All Saints School


Excerpt from: A Community of Saints: The History of All Saints Parish: 1917-1992

More than 2,200 men and women have graduated from All Saints School since it opened in 1936, and those graduates have gone on to notable accomplishment in the religious, scholarly, business, civic, artistic, and athletic arenas. But perhaps the greatest measure of the school’s excellence is the number of graduates who later sent their own children to All Saints. The loyalty inspired by the school is perhaps the most eloquent testimony to a consistently high quality of education that places All Saints among the very first rank of Catholic schools in Oregon.

All Saints School was conceived in 1924 by Father William Cronin and Archbishop Alexander D. Christie, both of whom envisioned an elementary school as a natural addition to All Saints Church. But the school was born only after prolonged battles in the federal, state, and county courts, and it didn’t open until 1936. Its biggest obstacle was a proposed Oregon state law, colloquially known as the Anti-Parochial Schools bill, which dictated that all school-age children must attend public schools.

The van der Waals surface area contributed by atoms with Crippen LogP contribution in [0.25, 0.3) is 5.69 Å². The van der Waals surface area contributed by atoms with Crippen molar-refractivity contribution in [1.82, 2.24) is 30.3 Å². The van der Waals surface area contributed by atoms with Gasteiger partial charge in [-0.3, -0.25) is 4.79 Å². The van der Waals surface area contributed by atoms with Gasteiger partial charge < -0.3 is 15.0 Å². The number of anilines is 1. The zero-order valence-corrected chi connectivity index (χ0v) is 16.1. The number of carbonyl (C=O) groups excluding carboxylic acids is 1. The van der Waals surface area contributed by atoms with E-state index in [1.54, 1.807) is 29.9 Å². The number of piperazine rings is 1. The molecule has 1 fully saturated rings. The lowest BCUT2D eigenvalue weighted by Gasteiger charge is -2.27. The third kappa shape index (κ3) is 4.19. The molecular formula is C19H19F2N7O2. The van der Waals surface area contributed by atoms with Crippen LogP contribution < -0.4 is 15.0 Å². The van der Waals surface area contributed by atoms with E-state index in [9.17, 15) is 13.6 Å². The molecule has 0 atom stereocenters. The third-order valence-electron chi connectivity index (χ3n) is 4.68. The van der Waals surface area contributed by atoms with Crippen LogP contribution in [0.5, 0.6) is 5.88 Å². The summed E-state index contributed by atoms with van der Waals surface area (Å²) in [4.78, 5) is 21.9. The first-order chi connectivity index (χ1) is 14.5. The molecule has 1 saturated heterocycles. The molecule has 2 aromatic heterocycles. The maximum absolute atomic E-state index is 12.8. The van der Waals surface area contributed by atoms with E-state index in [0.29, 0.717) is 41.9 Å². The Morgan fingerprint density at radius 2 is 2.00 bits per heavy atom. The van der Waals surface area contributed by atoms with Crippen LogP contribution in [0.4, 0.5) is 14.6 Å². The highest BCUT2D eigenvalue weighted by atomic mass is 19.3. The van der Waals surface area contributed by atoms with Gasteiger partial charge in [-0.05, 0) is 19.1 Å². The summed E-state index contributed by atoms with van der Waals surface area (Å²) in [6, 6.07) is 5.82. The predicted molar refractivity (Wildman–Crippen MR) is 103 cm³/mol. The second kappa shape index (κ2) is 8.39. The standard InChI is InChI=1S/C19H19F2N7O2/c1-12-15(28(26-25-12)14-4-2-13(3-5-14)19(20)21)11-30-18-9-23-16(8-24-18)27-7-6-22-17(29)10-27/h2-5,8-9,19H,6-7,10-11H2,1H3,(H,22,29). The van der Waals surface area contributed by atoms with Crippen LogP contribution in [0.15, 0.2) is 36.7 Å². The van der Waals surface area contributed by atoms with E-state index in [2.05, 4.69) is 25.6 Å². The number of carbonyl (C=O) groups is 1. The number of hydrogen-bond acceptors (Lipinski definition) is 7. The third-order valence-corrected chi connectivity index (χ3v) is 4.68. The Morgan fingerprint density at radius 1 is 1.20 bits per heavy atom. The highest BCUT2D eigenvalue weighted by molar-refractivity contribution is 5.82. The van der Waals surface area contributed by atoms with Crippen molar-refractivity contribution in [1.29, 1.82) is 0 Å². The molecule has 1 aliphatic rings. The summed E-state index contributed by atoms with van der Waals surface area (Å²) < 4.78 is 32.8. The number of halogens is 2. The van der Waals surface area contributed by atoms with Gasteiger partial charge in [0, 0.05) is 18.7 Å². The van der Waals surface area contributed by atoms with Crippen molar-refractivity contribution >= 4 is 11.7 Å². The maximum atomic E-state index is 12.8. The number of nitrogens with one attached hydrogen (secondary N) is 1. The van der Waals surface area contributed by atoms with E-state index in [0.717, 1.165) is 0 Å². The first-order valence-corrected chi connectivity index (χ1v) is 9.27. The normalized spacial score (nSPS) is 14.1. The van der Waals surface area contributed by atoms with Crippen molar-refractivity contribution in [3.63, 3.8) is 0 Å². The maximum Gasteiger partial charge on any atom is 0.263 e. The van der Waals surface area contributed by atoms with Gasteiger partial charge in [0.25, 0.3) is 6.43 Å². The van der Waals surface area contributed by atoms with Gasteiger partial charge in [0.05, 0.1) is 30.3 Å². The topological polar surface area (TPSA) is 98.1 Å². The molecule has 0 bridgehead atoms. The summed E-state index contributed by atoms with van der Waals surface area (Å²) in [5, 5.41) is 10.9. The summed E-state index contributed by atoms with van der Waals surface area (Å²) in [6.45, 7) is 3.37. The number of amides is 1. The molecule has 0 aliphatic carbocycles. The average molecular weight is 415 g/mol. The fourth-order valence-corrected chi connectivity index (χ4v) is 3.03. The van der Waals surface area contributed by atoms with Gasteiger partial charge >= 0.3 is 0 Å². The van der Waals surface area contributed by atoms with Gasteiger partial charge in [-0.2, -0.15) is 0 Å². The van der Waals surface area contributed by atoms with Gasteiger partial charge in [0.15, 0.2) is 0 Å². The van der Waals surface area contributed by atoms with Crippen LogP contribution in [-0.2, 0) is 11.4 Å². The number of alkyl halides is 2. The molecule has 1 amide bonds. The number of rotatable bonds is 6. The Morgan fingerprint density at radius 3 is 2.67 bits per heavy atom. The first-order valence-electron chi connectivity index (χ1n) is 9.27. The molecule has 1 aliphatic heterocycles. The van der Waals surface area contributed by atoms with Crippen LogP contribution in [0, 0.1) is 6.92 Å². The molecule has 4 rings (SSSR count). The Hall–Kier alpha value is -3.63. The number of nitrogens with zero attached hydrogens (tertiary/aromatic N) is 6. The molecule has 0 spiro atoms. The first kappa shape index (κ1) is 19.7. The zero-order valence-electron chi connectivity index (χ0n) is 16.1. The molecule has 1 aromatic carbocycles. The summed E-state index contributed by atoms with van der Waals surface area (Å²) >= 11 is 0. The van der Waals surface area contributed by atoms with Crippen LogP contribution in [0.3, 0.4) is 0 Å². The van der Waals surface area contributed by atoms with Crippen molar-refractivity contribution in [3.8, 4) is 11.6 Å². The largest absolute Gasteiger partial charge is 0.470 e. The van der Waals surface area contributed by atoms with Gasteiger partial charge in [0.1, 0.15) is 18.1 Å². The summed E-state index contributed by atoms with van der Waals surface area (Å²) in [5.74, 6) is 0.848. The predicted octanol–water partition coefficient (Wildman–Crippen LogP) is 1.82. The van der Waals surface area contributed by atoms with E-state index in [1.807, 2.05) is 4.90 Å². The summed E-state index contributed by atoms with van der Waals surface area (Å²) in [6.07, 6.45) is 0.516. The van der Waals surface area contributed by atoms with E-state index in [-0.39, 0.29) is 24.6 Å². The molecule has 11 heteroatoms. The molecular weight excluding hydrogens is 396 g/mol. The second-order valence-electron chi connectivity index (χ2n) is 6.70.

While this law was ruled unconstitutional by the U.S. Supreme Court in 1925, All Saints’ legal battles had just begun. When the time came to actually build the school, a new county zoning ordinance blocked construction: The proposed site of the school, along Northeast Laddington Court near 39th Avenue, was zoned residential. Eventually, the Oregon Supreme Court overruled the City Council’s zoning decision and the way was cleared for construction.

The new school was a one-story building that was staffed by the Sisters of the Holy Names of Jesus and Mary. It opened on September 13, 1936, with a student body of about 100. By 1942 enrollment had climbed to 175 students, a student population big enough to tax the capacities of the building and its faculty. By the early 1950s, the student body was so large that the parish had to remodel a 16-bedroom convent in order to ensure that…(click to read more)